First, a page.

Oh My Aching Back – RA Can Impact Your Spine
In the 11 some years battling rheumatoid arthritis, there have been many encounters fought in joints from throughout my body. This includes joints more commonly associated with RA like fingers, hips, and elbows. But some of my most difficult struggles have been in the spinal region. In 2014 I was sent to the emergency room by my rheumatologist when struggling with neck pain, the ability to hold up my head, and with feeling and movement in my arms and fingers. Shortly after, surgery was conducted to remove the discs and to fuse vertebrae C5-C7. I wrote about this experience in an earlier post.
The destructive biological processes of RA tend to concentrate in synovial joints.
These are joints in which the bones are separated by cartilage and are surrounded by a fluid-filled capsule. It is within this synovial fluid that the immune system initiates a response that causes inflammation and tissue damage. Thus, the swelling, pain, and joint damage common in RA.1
There are several synovial joints in the spinal column that can be impacted by RA. The spinal column is made of vertebrae bones, cartilage discs, a pair of joints on the posterior side of the vertebrae called facet joints and the spinal cord from the brain carrying nerves to the rest of the body. The vertebrae are numbered for reference purposes (e.g. C1 = first cervical or neck vertebra, L1 = first lumbar or lower back vertebra). The joints between the vertebrae are not synovial joints. However, the facet joints are synovial joints and they can be subjected to the destructive processes of RA.2
Facet joints and the impact on them caused by RA
My recent battle has been with facet joints in two regions of the spine – C2-C4 and L3-L5. Six months ago, I bent over to put away a cleaning solution under the sink. Upon rising, a sharp pain went shooting through my lower back putting me in bed for several days. The usual rest, muscle relaxants, and stretching did not help. After six weeks, my primary care doctor ordered an MRI which showed several issues including bulging discs, bone spurs, and facet joint arthritis. She referred me to a pain management physician. At the first consult, this doctor conducted a thorough exam and reviewed my history including that of my neck. It didn’t take him long to focus on the facet joints. He stated that sensory nerves come out of the spine near the facet joints and they can get pinched causing pain in the region. He even suspected that ongoing headaches(an earlier post) may be caused by nerve pinching in the neck. In addition to getting physical therapy and starting in the nerve pain medication Lyrica, he started the process of “burning” the nerve roots via a process called radiofrequency ablation (RFA).3 This procedure, which he does under brief general anesthesia, involves the placement of small probes near the nerve roots. Radiofrequency pulses are then used to heat the probe to 80 degrees Celsius which cauterizes the nerve causing an interruption in pain signals. These sensory nerves are not involved in bodily function or body movement. The nerves can grow back over time resulting in the return of pain. Patients may receive anywhere between 3-24 months of relief and the procedure can be repeated if needed. Time will tell if this procedure will provide relief to both the lower back and neck. Surgery to fuse the vertebra can be used to keep the facet joints from moving.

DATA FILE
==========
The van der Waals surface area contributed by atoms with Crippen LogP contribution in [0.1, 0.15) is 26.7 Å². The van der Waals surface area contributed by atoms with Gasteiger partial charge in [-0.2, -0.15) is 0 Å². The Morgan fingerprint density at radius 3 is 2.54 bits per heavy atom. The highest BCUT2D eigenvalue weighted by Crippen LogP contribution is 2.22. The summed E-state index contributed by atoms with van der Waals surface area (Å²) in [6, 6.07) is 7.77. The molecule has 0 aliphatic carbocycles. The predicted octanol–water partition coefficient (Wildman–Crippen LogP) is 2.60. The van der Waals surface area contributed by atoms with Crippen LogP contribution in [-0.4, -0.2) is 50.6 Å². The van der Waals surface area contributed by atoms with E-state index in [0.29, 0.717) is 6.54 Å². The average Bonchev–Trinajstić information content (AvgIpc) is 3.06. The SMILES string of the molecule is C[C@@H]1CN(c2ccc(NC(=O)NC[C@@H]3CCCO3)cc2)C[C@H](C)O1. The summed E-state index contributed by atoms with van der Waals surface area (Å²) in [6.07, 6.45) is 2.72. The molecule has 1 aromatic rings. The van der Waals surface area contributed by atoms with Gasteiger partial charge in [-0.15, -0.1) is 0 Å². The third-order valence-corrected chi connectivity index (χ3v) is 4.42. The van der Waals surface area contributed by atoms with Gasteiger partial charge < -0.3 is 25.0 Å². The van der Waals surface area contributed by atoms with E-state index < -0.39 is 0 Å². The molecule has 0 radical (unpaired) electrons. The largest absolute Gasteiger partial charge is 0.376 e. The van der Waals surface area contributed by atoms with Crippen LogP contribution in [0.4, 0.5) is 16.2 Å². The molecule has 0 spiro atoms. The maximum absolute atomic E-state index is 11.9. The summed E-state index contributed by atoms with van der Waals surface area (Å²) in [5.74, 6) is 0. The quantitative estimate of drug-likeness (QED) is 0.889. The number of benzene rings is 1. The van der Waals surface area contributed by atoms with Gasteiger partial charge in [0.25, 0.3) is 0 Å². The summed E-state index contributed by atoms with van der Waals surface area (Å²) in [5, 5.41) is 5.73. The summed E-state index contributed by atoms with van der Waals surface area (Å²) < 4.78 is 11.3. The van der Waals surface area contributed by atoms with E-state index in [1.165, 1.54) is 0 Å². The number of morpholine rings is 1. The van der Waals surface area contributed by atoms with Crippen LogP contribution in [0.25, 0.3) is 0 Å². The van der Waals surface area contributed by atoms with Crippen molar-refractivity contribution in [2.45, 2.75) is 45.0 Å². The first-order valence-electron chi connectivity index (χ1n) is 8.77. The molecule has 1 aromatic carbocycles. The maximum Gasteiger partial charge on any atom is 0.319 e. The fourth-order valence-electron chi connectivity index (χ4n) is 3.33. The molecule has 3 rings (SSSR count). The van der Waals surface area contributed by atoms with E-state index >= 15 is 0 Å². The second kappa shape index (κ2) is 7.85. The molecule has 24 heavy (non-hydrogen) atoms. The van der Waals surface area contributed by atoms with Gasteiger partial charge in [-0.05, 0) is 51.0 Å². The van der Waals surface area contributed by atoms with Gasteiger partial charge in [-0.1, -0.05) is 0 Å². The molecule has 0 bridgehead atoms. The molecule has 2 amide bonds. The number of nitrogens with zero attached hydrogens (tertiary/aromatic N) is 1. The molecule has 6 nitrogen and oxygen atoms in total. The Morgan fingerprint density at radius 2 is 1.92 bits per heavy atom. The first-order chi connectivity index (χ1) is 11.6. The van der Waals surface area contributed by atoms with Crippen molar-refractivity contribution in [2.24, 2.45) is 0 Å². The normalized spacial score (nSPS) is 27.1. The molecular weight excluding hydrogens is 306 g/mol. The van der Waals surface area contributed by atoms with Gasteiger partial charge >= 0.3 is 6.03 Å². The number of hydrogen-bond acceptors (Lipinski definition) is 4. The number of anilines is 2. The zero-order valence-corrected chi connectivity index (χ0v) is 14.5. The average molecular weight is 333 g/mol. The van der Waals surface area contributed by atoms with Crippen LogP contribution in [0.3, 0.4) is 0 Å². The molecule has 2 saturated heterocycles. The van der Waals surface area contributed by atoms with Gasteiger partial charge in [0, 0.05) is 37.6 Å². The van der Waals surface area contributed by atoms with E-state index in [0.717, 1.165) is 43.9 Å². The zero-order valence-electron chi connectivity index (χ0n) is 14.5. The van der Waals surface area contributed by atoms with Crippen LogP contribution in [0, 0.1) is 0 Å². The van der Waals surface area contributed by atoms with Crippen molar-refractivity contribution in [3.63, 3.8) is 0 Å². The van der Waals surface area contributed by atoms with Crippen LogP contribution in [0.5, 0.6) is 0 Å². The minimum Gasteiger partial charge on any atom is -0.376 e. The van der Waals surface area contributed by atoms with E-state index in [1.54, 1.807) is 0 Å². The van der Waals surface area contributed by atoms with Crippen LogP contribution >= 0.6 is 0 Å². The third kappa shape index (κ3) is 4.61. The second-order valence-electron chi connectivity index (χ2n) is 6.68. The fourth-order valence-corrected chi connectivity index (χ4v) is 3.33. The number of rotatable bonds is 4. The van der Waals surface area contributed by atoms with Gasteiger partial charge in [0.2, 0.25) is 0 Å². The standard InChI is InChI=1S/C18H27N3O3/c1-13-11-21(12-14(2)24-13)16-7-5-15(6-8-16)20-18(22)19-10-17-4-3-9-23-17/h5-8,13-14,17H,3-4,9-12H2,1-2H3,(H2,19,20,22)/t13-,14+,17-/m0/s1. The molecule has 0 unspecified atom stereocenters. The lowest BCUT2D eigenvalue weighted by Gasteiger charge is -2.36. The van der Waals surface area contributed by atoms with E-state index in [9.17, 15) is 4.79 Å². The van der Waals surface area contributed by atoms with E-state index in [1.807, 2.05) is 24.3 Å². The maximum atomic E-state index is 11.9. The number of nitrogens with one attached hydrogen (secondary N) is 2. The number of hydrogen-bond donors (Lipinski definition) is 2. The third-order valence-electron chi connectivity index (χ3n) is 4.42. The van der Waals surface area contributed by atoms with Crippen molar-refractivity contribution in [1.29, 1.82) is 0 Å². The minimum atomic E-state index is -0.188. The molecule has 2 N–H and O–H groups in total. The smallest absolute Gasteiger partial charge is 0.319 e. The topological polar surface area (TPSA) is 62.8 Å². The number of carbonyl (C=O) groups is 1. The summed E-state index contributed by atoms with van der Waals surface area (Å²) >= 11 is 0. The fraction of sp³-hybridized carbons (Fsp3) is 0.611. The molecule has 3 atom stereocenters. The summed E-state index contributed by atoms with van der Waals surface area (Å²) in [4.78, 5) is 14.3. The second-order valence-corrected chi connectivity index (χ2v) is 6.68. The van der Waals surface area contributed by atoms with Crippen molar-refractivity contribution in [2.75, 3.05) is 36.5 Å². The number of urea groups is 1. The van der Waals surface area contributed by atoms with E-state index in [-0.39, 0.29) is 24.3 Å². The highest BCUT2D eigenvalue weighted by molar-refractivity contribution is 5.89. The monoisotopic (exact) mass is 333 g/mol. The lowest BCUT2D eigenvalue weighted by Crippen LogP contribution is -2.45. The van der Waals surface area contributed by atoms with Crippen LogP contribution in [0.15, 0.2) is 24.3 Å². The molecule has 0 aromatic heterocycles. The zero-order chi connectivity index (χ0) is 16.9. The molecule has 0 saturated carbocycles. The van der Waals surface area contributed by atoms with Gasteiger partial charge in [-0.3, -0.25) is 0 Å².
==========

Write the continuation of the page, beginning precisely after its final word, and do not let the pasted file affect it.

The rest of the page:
A second type of synovial joint in the spinal column is the atlantoaxial joint which is found between the C1 and C2 vertebrae in the upper neck region.4 One of the more serious neck conditions related to RA is atlantoaxial subluxation which involves a stair stepping of the vertebrae. This condition occurs in up to 30% of RA patients.5 When this situation occurs at the C1-C2 levels right next to the skull, it can put dangerous compression on the brain stem resulting in permanent nervous system damage and even death. Up to 12% of RA patients show this symptom.6 Given the seriousness of this condition, some researchers recommend surgical intervention at an earlier stage before irreversible damage occurs.6 If you have RA and have any concerns about your neck, please bring them up with your doctor.
A third type of synovial joint associated with the lower vertebrae is the sacroiliac (SI) joint.7 I’ll be writing a separate article about this joint in the future since I’m also dealing with this “pain in the butt!”
Quiz: Which is NOT a common risk factor for osteoporosis?